Minecraft is one of the most popular games in the world as it enables dedicated players to build whatever they imagine. However, it can also be a powerful learning tool through which we can appeal to kids in a variety of topics. Now, a new program wants to use Minecraft to teach kids how to code.
Code is already a valuable skill and it will become even more essential in the future. However, it can be difficult to pick it up at an advanced age and difficult for kids to learn it through the usual ways. However, games have always provided a simple and fascinating tool to teach kids. Microsoft, the owner of the game, has launched a new Minecraft Hour of Code Designer tutorial.
The program is part of the company’s Hour of Code campaign which is being held from December 5th to December 11th, during the Computer Science Education Week. The Minecraft tutorial is available for free the Code.org website. Anyone can access it and learn about coding through Minecraft, despite being designed for kids.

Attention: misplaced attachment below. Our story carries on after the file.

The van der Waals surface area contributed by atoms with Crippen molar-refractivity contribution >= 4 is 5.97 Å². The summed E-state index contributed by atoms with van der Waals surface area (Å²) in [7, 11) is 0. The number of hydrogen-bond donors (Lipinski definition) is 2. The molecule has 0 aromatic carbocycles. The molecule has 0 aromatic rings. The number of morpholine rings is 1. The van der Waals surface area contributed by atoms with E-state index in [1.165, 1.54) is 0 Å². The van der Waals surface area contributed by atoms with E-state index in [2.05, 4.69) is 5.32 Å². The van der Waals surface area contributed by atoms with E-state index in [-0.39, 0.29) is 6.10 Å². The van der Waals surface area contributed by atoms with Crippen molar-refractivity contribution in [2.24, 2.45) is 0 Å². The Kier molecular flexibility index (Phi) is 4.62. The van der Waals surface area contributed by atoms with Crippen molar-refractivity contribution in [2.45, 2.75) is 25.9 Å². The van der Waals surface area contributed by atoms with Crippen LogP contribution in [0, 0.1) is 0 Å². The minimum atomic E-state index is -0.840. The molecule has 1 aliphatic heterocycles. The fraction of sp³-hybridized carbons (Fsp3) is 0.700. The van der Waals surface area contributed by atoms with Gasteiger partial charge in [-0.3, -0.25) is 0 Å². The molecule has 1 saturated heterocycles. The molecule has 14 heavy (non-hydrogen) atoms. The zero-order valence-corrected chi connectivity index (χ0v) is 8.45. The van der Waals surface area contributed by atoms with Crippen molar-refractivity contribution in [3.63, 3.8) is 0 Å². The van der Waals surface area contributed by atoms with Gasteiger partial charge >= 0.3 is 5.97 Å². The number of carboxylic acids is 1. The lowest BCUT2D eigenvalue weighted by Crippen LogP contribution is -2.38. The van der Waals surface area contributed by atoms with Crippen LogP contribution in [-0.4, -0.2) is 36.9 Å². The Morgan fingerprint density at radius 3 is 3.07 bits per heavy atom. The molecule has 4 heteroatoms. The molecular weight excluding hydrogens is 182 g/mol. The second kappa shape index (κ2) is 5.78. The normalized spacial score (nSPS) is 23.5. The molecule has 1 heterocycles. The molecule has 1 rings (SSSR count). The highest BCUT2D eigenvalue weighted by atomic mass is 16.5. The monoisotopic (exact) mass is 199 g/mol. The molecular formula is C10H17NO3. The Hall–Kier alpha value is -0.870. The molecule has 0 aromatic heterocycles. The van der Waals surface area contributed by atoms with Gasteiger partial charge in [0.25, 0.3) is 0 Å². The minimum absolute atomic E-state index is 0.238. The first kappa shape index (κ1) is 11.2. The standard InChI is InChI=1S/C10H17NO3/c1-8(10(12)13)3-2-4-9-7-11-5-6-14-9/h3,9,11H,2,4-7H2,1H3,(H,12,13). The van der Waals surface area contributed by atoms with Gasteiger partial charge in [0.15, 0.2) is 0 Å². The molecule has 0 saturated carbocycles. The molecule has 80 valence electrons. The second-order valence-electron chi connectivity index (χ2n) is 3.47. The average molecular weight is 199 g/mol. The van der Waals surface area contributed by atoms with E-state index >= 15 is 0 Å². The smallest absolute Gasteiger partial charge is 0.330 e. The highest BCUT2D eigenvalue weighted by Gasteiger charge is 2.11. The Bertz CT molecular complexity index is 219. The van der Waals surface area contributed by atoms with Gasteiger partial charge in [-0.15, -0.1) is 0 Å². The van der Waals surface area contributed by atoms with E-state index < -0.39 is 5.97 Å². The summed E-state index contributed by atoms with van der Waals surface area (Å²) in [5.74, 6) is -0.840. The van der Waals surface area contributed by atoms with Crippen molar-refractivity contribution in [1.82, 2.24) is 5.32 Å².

Although Minecraft tutorials for the annual Hour of Code is not entirely a new endeavor for Microsoft, the company does develop different types of tutorials within the game each year. For the current one, Microsoft has stated that their own developers, as well as a few from Mojang, have worked together to create it.
The tutorial itself is short, lasting one hour on average, in order to fit with the Hour of Code overall theme. It is also available in ten languages currently, but Microsoft plans to release for up 50 by December 5th.
In the tutorial, users are presented with a very small Minecraft world display where their chosen character is present. They gradually learn to control the character by dragging various blocks of code from a panel into the editor, after which they run their lines of code. Kids can create anything you can imagine in the Minecraft tutorial, setting rules which are ludicrous or as logical as you like.
The tutorial is specially designed to entice kids as young as six years old to learn more about coding by giving them a very basic idea of how the whole process works.